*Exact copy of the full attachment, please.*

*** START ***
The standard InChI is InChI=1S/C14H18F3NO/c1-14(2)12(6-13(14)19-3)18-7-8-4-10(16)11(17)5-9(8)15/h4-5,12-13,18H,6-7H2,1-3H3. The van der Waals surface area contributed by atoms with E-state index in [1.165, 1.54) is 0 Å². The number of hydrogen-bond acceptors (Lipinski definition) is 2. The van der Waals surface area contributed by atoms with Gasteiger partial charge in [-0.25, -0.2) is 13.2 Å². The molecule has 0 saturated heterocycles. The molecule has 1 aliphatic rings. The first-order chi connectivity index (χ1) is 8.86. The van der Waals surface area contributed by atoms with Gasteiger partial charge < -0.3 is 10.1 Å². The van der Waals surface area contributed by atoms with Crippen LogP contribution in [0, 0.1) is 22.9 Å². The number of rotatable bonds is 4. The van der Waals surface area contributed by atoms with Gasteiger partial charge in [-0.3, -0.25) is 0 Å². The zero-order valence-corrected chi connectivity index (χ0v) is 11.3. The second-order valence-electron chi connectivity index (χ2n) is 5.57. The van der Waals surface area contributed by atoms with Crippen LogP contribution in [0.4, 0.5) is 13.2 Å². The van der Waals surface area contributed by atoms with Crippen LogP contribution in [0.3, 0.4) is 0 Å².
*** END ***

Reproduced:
The standard InChI is InChI=1S/C14H18F3NO/c1-14(2)12(6-13(14)19-3)18-7-8-4-10(16)11(17)5-9(8)15/h4-5,12-13,18H,6-7H2,1-3H3. The van der Waals surface area contributed by atoms with E-state index in [1.165, 1.54) is 0 Å². The number of hydrogen-bond acceptors (Lipinski definition) is 2. The van der Waals surface area contributed by atoms with Gasteiger partial charge in [-0.25, -0.2) is 13.2 Å². The molecule has 0 saturated heterocycles. The molecule has 1 aliphatic rings. The first-order chi connectivity index (χ1) is 8.86. The van der Waals surface area contributed by atoms with Gasteiger partial charge < -0.3 is 10.1 Å². The van der Waals surface area contributed by atoms with Crippen LogP contribution in [0, 0.1) is 22.9 Å². The number of rotatable bonds is 4. The van der Waals surface area contributed by atoms with Gasteiger partial charge in [-0.3, -0.25) is 0 Å². The zero-order valence-corrected chi connectivity index (χ0v) is 11.3. The second-order valence-electron chi connectivity index (χ2n) is 5.57. The van der Waals surface area contributed by atoms with Crippen LogP contribution in [0.4, 0.5) is 13.2 Å². The van der Waals surface area contributed by atoms with Crippen LogP contribution in [0.3, 0.4) is 0 Å².